I will ascend above the tops of the clouds; I will make myself like the Most High.”
In Psalm 91 it speaks of the Messiah: “You will tread on the lion and the adder; the young lion and the serpent you will trample underfoot.” This is often translated as serpent as it is here, but in the Hebrew it is tanin. It is this Leviathan, this great dragon, that Messiah Yeshua will destroy at the end of time as described in Yochanan’s Revelation.
This is why God gives the sign of Aharon’s staff turning into a tanin. In our parsha, God says “Egypt shall know that I am Hashem when I stretch out my hand on them”. He also says “You will know that I am Hashem when I turn the Nile to blood”, and Moses tells Paro that Hashem will remove the frogs so that he will know that there is no one like Hashem. God is telling Paro that He is God. His tanin swallows Paro’s tanin. Paro did not create the Nile nor does it own it. All that is in heaven and earth are Hashem’s, as it is declared in the Book of Devarim. As we shall see next week, Paro is ultimately brought to his knees and releases the people.
So what does all this grand cosmic struggle have to do with us?
The reality is that we have Leviathan in us. We have a tanin in us. We may not think that we are god in the way that Paro did. We may not think that we own all that we survey. But we can be like Paro in microscopic ways. We can think that what we want is just and good, but really, if we look closely, we catch the flick of the serpent’s tail out of the corner of our eye.
To be children of Hashem, we must constantly be on the lookout for the dragon that dwells in the nooks and crannies of our souls. Self-Awareness is of paramount importance if we are to be faithful devotees of God and His Messiah. I shared a meme on Facebook this past week that I got somewhere that says “Be careful not to dehumanize those that you disagree with. In our self-righteousness, we can become the very things that we criticize in others… and not even know it. This applies to many situations of our life. Are we doing something for praise and recognition? It has its roots in the depths of the Nile! Are we consumed with dark thoughts about someone? We can catch a whiff of the dragon’s sulfurous breath! Are we engaging in Lashon Hara, gossip, thinking that we are doing good? We can hear the rustle of scales on the tiles!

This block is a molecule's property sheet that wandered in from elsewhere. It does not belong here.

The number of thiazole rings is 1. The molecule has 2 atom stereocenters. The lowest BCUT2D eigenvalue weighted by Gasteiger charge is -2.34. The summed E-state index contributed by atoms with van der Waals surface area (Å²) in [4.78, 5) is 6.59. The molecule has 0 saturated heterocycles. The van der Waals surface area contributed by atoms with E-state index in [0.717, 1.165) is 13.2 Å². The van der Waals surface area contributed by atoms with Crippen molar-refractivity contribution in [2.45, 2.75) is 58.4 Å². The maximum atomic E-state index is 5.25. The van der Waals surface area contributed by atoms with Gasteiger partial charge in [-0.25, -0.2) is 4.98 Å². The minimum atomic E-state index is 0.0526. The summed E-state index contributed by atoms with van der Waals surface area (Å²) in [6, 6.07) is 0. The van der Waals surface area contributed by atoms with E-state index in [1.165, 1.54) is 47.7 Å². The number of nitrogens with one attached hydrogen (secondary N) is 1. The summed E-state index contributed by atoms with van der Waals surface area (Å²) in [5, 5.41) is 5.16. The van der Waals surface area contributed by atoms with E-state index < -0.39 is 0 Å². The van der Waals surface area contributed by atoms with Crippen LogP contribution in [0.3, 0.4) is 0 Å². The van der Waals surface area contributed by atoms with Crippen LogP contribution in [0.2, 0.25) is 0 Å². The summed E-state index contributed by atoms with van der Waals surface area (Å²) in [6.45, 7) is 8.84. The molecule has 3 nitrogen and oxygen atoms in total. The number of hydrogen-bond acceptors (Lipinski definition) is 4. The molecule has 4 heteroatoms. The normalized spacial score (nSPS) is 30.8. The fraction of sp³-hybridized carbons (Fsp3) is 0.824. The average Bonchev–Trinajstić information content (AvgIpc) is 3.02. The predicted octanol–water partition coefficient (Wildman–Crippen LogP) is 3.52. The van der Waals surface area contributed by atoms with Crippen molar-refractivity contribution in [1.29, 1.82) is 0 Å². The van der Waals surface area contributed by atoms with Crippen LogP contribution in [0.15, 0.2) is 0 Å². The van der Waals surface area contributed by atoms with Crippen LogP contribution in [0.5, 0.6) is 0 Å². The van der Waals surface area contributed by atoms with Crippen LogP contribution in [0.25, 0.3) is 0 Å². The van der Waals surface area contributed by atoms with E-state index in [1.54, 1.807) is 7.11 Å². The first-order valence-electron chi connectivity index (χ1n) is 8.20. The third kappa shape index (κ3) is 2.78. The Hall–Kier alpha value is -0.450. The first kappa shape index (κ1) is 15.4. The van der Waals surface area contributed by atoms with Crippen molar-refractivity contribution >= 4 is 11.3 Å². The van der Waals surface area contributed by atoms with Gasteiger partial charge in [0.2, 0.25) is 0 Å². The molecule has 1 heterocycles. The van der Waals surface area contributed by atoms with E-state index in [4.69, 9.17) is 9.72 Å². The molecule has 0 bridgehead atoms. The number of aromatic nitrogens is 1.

The Great Beast rears its head against the heavens and challenges God. It shakes its fist in defiance and shakes its mighty head in denial that God is Lord of all. His head will be crushed under the heel of Mashiach. But we have a piece of that tanin, that beast in each of us. Until we are freed from its grasp in Olam Ha-Ba, we must be diligent in our self-awareness so that we can be humble in all that we do and truly know that we do not stand in Hashem’s place.
Tonight for Hazikkaron we will read Yeshua’s blessings on the meek and humble and his condemnation of the proud and haugthy. We move from one camp to the other when we give place to the beast. May we always be worthy of blessing as we strive with dragon in the nooks and crannies of our souls.